Quite apart from clinical medicine this duality is obvious and it is emphasised by a very superficial study of an animal under the influence of representative emotions. It is almost unnecessary to dwell upon well recognised facts in a paper of this description, but for the sake of completeness it may be pointed out, that, if we take as types the affective states associated on the one hand with behaviour proper to reproduction and on the other that which subserves flight, there is an acute difference between the two according as to whether they are considered from such widely divergent standpoints as:
(1) Inception. With regard to the emotion of tenderness the rise into consciousness is never sudden and the period of maximum intensity is maintained for a considerable time. There is no diminution of intensity immediately after inception; there may, indeed, be an increase. The duration of the emotional tone is liable to be lengthy. The emotion of fear on the other hand is always of sudden incidence; its maximum intensity is attained immediately and provided the animal be given freedom of appropriate behaviour the intensity of the tone rapidly declines. With suitable treatment the maximum is capable of being reproduced at any period during this decline, differing acutely in this respect from the tender emotion, the intensity of which, once it has begun to decline, can never be reinforced for the specific object in the ordinary course of events. For the re-induction of the tender emotion the preliminary body changes associated with reproduction must be passed through. (A case illustrating this fact is the following. One of the laboratory cats kittened and the survivor of the litter was brought up by its mother in the usual way and in the usual way parental solicitude was replaced by indifference and to a certain extent by irritability. In the course of time the mother cat again kittened and the whole litter was destroyed; at once the mother demonstrated maternal solicitude and affection for the now grown cat of the former litter; its affectionateness, being adapted for younger kittens, was somewhat out of place in its new role.)
(2) Mental State of the Animal under the Influence of the Emotion. In the case of the emotion of fear, this is characteristically one of confusion, and when the emotion is present in very great intensity it may approach a condition of semi-coma. In the case of the tender emotion on the other hand the essential mental state is one of concentration on a specific object, and this does not prevent concentration being manifested for other objects in the environment.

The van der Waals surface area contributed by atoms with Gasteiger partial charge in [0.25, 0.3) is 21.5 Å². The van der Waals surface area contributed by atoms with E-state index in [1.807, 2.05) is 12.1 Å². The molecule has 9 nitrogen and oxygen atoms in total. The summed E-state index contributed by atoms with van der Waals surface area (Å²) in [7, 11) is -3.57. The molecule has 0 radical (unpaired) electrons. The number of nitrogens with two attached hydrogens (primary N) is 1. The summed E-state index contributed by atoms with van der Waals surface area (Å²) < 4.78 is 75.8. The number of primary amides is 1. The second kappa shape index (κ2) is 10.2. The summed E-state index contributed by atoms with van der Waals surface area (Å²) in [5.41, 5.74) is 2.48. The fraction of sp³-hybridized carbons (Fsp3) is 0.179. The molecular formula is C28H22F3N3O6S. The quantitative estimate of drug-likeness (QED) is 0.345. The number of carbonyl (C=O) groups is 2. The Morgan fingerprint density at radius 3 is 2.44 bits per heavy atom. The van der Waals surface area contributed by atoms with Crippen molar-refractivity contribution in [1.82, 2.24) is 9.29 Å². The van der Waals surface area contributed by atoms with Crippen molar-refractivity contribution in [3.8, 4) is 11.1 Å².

(3) Associated Somatic Manifestations. In the case of the emotion of fear, these only occur at the time of incidence of the affect and are concerned entirely with efficiency of the motor mechanism necessary for escape. Such manifestations are liable to be transient and the sympathetic nervous system would appear to be intimately concerned in their production (Cannon). The actual muscular energy demonstrated by animals when under the influence of the emotion of fear in great intensity may be very great indeed, and it is instructive to compare this with the conspicuous absence of the psychical (pictorial memorisation) activity which obtains at the time. We may I think recognise it as a fact, that promptness and forcefulness of motor behaviour are inversely proportionate to the consciousness of the animal (as represented by its pictorial memorisation power) prevailing at the time. In the case of the tender emotion special body changes precede the incidence of the tone and in many cases they are elaborate and of the nature of gross structural alterations. The interval of time necessary for their development may be one of weeks and months.
(4) Re-inducibility of the Emotion. In the case of the emotion of fear, this is possible at any time and there is no tendency for the intensity of the emotion produced to fade with the frequency of re-induction. In the case of the tender emotion this is not the case; once it has begun to fade for the specific object it can never again be revived for that object unless the whole gamut of preceding somatic changes has been reexperienced.